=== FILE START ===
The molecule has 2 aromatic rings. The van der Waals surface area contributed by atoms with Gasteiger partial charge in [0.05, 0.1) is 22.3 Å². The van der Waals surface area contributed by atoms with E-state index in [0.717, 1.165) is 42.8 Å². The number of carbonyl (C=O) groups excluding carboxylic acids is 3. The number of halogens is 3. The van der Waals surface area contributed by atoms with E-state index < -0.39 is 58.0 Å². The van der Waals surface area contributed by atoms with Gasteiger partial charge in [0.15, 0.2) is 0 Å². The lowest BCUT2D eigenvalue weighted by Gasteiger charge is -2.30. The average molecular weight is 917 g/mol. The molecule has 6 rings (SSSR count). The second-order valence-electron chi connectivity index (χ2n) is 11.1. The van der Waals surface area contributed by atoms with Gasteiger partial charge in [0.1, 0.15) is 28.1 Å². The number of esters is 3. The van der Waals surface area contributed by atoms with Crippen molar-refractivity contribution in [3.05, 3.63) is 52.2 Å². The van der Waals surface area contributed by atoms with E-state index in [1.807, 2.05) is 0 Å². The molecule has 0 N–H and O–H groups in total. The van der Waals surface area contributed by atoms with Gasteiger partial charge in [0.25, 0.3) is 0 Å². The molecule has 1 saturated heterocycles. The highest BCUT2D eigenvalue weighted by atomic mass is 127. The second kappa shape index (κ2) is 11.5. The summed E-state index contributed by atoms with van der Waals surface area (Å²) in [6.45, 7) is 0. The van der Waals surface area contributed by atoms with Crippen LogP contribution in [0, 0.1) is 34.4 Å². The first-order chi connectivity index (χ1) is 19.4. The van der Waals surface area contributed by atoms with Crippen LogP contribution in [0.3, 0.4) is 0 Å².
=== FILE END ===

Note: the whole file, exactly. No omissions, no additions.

The molecule has 2 aromatic rings. The van der Waals surface area contributed by atoms with Gasteiger partial charge in [0.05, 0.1) is 22.3 Å². The van der Waals surface area contributed by atoms with E-state index in [0.717, 1.165) is 42.8 Å². The number of carbonyl (C=O) groups excluding carboxylic acids is 3. The number of halogens is 3. The van der Waals surface area contributed by atoms with E-state index < -0.39 is 58.0 Å². The van der Waals surface area contributed by atoms with Gasteiger partial charge in [0.15, 0.2) is 0 Å². The lowest BCUT2D eigenvalue weighted by Gasteiger charge is -2.30. The average molecular weight is 917 g/mol. The molecule has 6 rings (SSSR count). The second-order valence-electron chi connectivity index (χ2n) is 11.1. The van der Waals surface area contributed by atoms with Gasteiger partial charge in [0.1, 0.15) is 28.1 Å². The number of esters is 3. The van der Waals surface area contributed by atoms with Crippen molar-refractivity contribution in [3.05, 3.63) is 52.2 Å². The van der Waals surface area contributed by atoms with E-state index in [1.807, 2.05) is 0 Å². The molecule has 0 N–H and O–H groups in total. The van der Waals surface area contributed by atoms with Gasteiger partial charge in [0.25, 0.3) is 0 Å². The molecule has 1 saturated heterocycles. The highest BCUT2D eigenvalue weighted by atomic mass is 127. The second kappa shape index (κ2) is 11.5. The summed E-state index contributed by atoms with van der Waals surface area (Å²) in [6.45, 7) is 0. The van der Waals surface area contributed by atoms with Crippen LogP contribution in [0, 0.1) is 34.4 Å². The first-order chi connectivity index (χ1) is 19.4. The van der Waals surface area contributed by atoms with Crippen LogP contribution in [0.3, 0.4) is 0 Å².